This is to be almost a form of journaling, but not based solely on my fears, worries, or inner secrets, but hopefully of a change. My first thoughts when I committed to writing this were admittedly selfish ones; “I’m so rusty, what if it’s awful? Writing is my own solitary, therapeutic respite not often opened to visitors. Are there too many cobwebs for company?” Then I pondered, “How can any words really live up to the light that Rita Langworthy carried within her?” After which, I realized, no words really can, only actions can. I had the pleasure of meeting, before her untimely death, what I can only describe as a vision of inner warmth in a world often too frigid and bitter to fathom it. Rita Langworthy was the type of person whose inner light shone through a room like a lighthouse through fog and made everyone around her feel like they were better versions of themselves by proxy. Originally, I remember hearing about her charity and her sense of humor throughout the years of working and later maintaining a wonderful friendship with her daughter Lin. I remember being captivated, those 10 plus years ago, by them and by this person who seemed to be, and who most certainly was, the antithesis of all the selfish inner inclinations that seem to drive our nature. She was, and is now in many ways still, an amazing angel of refuge to so many that loved her, and will continue to be this to so many more through the reach of her daughter Lin and this organization.
I know that poverty in our country is an issue. A massive, often ignored issue that we may even see on a daily basis but choose to ignore like that pesky broken spring in the mattress we roll away from in hazy sleep. In fairness, it seems almost futile to try to wrap a hand around these things that are so beyond our command, take hold of them and try. I’ve read the articles, often interspersed between the latest organic food trend, and Kardashian beauty tips. The situation is becoming worse, worse than the Great Depression. But, again I’m human, so I push it to the back of my mind, meanwhile worrying about my own financial, mental, superficial problems. Modern man has evolved at an astounding pace, so astounding, in fact that we may have given up small bits of our humanity in the leap. When we have food, shelter, and warmth, we have become more and more unhappy with the lack of frivolous “essentials” as opposed to the basic human needs. Essentially, we’re unhappy due to boredom. But what if we really didn’t have these essentials? Shelter, food, safe water to drink, or even a safe place to lay our heads at night; truly, I wouldn’t even begin to know what that feels like. I’ve always had a roof over my head and food to keep me satiated. Compared to the millions of children that are struggling just to survive, it all seems incredibly trivial really. There are huddled masses of these children but only a handful of people that find themselves called to wrap them up in just enough light and warmth so that they can bloom.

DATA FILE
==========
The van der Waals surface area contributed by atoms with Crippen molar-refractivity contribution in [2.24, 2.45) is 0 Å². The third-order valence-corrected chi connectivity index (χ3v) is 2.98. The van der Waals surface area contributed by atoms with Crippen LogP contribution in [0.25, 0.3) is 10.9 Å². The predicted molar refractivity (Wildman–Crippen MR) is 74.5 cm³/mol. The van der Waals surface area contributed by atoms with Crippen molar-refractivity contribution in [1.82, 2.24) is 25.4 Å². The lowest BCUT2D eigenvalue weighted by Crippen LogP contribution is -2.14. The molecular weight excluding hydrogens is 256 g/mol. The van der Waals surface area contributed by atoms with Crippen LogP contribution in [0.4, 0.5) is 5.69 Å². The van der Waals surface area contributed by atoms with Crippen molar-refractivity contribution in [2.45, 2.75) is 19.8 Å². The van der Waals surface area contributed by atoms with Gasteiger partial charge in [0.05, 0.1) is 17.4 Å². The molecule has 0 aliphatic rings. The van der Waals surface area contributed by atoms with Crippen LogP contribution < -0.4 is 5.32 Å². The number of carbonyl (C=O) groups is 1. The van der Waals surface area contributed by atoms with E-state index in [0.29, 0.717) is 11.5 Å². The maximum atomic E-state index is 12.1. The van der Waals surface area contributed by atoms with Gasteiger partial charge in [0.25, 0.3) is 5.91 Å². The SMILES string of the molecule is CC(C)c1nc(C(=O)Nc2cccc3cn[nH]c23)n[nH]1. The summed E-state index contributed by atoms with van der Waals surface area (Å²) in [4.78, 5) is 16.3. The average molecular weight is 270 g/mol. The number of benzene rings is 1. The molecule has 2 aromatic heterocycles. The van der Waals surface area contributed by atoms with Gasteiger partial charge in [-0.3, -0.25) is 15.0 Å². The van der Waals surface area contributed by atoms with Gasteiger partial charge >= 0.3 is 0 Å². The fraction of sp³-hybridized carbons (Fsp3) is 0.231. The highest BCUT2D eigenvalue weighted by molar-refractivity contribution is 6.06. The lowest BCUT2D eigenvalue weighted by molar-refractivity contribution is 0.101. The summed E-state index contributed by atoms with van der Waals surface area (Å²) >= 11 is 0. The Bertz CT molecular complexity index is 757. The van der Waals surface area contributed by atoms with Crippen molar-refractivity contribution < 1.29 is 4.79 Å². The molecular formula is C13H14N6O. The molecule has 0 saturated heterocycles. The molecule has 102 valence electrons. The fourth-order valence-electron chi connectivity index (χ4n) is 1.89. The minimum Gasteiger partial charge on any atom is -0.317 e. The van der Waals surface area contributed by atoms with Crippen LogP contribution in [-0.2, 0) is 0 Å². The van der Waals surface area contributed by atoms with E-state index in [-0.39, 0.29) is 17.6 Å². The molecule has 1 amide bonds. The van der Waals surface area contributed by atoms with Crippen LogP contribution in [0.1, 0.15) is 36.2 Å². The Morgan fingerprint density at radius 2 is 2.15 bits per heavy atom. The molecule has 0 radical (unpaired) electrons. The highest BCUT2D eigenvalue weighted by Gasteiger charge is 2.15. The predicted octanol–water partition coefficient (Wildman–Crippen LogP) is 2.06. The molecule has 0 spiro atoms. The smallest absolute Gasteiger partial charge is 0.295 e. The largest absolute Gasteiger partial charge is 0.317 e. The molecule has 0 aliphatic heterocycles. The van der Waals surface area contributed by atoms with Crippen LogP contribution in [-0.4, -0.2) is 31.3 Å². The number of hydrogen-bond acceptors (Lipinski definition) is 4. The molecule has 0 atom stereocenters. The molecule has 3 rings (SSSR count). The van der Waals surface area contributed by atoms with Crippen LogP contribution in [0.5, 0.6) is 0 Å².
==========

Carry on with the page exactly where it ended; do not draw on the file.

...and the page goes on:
I’ve been inspired by this wonderful woman and her daughter’s will to continue her Mother’s ever reaching grace. It is never too late to try to make a difference in the world.
So, back to the action part — I would like to document my journey within this column. I’ll be signing up for various food banks and as many volunteer organizations as I can fit into my timeline in an attempt to hold on to at least a fraction of the good that Rita gave to this world. I’ve become so cynical that the smallest gesture of humanity throws me back on my heels a bit. But what if we all gave that little glimpse when we could? More than just giving our change into the charity jar at the cash register, what would that add up to? A step above, albeit a small one at first, it could add up to real humanity — real reach. I soon realized in researching where I could sign up to volunteer, that I should have done so years ago. These sites require around 2-3 hours of a commitment a week and there really is no excuse not to. Though I may never live up to an angel, I can see no reason I can’t offer some small sentiment of refuge.